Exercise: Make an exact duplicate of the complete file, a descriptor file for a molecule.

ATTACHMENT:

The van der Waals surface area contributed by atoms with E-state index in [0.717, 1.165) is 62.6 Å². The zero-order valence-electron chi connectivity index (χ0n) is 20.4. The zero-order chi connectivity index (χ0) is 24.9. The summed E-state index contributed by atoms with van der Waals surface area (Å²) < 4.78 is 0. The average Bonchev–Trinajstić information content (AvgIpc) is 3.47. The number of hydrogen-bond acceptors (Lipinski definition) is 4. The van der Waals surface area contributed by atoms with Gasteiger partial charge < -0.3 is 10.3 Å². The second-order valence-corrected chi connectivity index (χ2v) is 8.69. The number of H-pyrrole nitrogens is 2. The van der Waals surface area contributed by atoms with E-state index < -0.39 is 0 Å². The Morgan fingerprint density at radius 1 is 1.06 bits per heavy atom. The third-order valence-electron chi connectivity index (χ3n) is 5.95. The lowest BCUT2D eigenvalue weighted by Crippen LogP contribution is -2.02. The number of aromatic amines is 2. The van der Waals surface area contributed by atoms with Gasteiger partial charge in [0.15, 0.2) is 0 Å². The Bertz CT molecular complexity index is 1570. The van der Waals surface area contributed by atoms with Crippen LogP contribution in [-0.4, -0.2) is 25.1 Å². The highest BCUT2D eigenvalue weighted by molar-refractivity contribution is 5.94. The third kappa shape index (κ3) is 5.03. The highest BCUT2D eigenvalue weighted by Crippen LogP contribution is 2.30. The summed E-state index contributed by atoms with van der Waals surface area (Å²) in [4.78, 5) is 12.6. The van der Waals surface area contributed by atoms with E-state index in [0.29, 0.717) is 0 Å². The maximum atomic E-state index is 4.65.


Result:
The van der Waals surface area contributed by atoms with E-state index in [0.717, 1.165) is 62.6 Å². The zero-order valence-electron chi connectivity index (χ0n) is 20.4. The zero-order chi connectivity index (χ0) is 24.9. The summed E-state index contributed by atoms with van der Waals surface area (Å²) < 4.78 is 0. The average Bonchev–Trinajstić information content (AvgIpc) is 3.47. The number of hydrogen-bond acceptors (Lipinski definition) is 4. The van der Waals surface area contributed by atoms with Gasteiger partial charge < -0.3 is 10.3 Å². The second-order valence-corrected chi connectivity index (χ2v) is 8.69. The number of H-pyrrole nitrogens is 2. The van der Waals surface area contributed by atoms with E-state index < -0.39 is 0 Å². The Morgan fingerprint density at radius 1 is 1.06 bits per heavy atom. The third-order valence-electron chi connectivity index (χ3n) is 5.95. The lowest BCUT2D eigenvalue weighted by Crippen LogP contribution is -2.02. The number of aromatic amines is 2. The van der Waals surface area contributed by atoms with Gasteiger partial charge in [0.15, 0.2) is 0 Å². The Bertz CT molecular complexity index is 1570. The van der Waals surface area contributed by atoms with Crippen LogP contribution in [-0.4, -0.2) is 25.1 Å². The highest BCUT2D eigenvalue weighted by molar-refractivity contribution is 5.94. The third kappa shape index (κ3) is 5.03. The highest BCUT2D eigenvalue weighted by Crippen LogP contribution is 2.30. The summed E-state index contributed by atoms with van der Waals surface area (Å²) in [4.78, 5) is 12.6. The van der Waals surface area contributed by atoms with E-state index in [0.29, 0.717) is 0 Å². The maximum atomic E-state index is 4.65.